In this issue

Jonathan Tobin: Defending the Right to a Jewish State

Heather Hale: Compliment your kids without giving them big heads

Megan Shauri: 10 ways you are ruining your own happiness

Carolyn Bigda: 8 Best Dividend Stocks for 2015

Kiplinger's Personal Finance editors: 7 Things You Didn't Know About Paying Off Student Loans

Samantha Olson: The Crucial Mistake 55% Of Parents Are Making At Their Baby's Bedtime

Densie Well, Ph.D., R.D. Open your eyes to yellow vegetables

The Kosher Gourmet by Megan Gordon With its colorful cache of purples and oranges and reds, COLLARD GREEN SLAW is a marvelous mood booster --- not to mention just downright delish
April 18, 2014

Rabbi Yonason Goldson: Clarifying one of the greatest philosophical conundrums in theology

Caroline B. Glick: The disappearance of US will

Megan Wallgren: 10 things I've learned from my teenagers

Lizette Borreli: Green Tea Boosts Brain Power, May Help Treat Dementia

John Ericson: Trying hard to be 'positive' but never succeeding? Blame Your Brain

The Kosher Gourmet by Julie Rothman Almondy, flourless torta del re (Italian king's cake), has royal roots, is simple to make, . . . but devour it because it's simply delicious

April 14, 2014

Rabbi Dr Naftali Brawer: Passover frees us from the tyranny of time

Greg Crosby: Passing Over Religion

Eric Schulzke: First degree: How America really recovered from a murder epidemic

Georgia Lee: When love is not enough: Teaching your kids about the realities of adult relationships

Cameron Huddleston: Freebies for Your Lawn and Garden

Gordon Pape: How you can tell if your financial adviser is setting you up for potential ruin

Dana Dovey: Up to 500,000 people die each year from hepatitis C-related liver disease. New Treatment Has Over 90% Success Rate

Justin Caba: Eating Watermelon Can Help Control High Blood Pressure

The Kosher Gourmet by Joshua E. London and Lou Marmon Don't dare pass over these Pesach picks for Manischewitz!

April 11, 2014

Rabbi Hillel Goldberg: Silence is much more than golden

Caroline B. Glick: Forgetting freedom at Passover

Susan Swann: How to value a child for who he is, not just what he does

Cameron Huddleston: 7 Financial Tasks You Should Tackle Right Now

Sandra Block and Lisa Gerstner: How to Profit From Your Passion

Susan Scutti: A Simple Blood Test Might Soon Diagnose Cancer

Chris Weller: Have A Slow Metabolism? Let Science Speed It Up For You

The Kosher Gourmet by Diane Rossen Worthington Whitefish Terrine: A French take on gefilte fish

April 9, 2014

Jonathan Tobin: Why Did Kerry Lie About Israeli Blame?

Samuel G. Freedman: A resolution 70 years later for a father's unsettling legacy of ashes from Dachau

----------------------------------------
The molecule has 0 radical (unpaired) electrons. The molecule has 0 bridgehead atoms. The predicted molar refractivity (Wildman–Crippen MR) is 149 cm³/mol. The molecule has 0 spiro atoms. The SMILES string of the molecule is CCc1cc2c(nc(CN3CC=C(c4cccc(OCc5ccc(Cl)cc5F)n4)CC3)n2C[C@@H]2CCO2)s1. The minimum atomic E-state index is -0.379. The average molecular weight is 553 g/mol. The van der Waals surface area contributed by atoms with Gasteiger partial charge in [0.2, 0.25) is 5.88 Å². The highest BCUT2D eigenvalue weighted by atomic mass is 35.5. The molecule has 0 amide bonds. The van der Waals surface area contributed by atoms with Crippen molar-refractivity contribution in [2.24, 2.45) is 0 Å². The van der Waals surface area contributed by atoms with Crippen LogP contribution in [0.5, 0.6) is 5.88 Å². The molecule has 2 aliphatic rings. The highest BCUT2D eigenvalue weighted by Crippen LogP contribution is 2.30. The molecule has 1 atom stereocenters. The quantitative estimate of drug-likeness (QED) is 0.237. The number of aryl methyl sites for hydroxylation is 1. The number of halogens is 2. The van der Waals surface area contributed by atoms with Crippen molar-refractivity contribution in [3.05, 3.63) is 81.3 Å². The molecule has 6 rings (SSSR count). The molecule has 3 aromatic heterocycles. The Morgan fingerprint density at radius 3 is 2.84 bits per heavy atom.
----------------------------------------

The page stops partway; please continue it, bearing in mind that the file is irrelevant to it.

Jessica Ivins: A resolution 70 years later for a father's unsettling legacy of ashes from Dachau

Kim Giles: Asking for help is not weakness

Kathy Kristof and Barbara Hoch Marcus: 7 Great Growth Israeli Stocks

Matthew Mientka: How Beans, Peas, And Chickpeas Cleanse Bad Cholesterol and Lowers Risk of Heart Disease

Sabrina Bachai: 5 At-Home Treatments For Headaches

The Kosher Gourmet by Daniel Neman Have yourself a matzo ball: The secrets bubby never told you and recipes she could have never imagined

April 8, 2014

Lori Nawyn: At Your Wit's End and Back: Finding Peace

Susan B. Garland and Rachel L. Sheedy: Strategies Married Couples Can Use to Boost Benefits

David Muhlbaum: Smart Tax Deductions Non-Itemizers Can Claim

Jill Weisenberger, M.S., R.D.N., C.D.E : Before You Lose Your Mental Edge

Dana Dovey: Coffee Drinkers Rejoice! Your Cup Of Joe Can Prevent Death From Liver Disease

Chris Weller: Electric 'Thinking Cap' Puts Your Brain Power Into High Gear

The Kosher Gourmet by Marlene Parrish A gift of hazelnuts keeps giving --- for a variety of nutty recipes: Entree, side, soup, dessert

April 4, 2014

Rabbi David Gutterman: The Word for Nothing Means Everything

Charles Krauthammer: Kerry's folly, Chapter 3

Amy Peterson: A life of love: How to build lasting relationships with your children

John Ericson: Older Women: Save Your Heart, Prevent Stroke Don't Drink Diet

John Ericson: Why 50 million Americans will still have spring allergies after taking meds

Cameron Huddleston: Best and Worst Buys of April 2014

Stacy Rapacon: Great Mutual Funds for Young Investors

Sarah Boesveld: Teacher keeps promise to mail thousands of former students letters written by their past selves

The Kosher Gourmet by Sharon Thompson Anyone can make a salad, you say. But can they make a great salad? (SECRETS, TESTED TECHNIQUES + 4 RECIPES, INCLUDING DRESSINGS)

April 2, 2014

Paul Greenberg: Death and joy in the spring

Dan Barry: Should South Carolina Jews be forced to maintain this chimney built by Germans serving the Nazis?

Mayra Bitsko: Save me! An alien took over my child's personality

Frank Clayton: Get happy: 20 scientifically proven happiness activities

Susan Scutti: It's Genetic! Obesity and the 'Carb Breakdown' Gene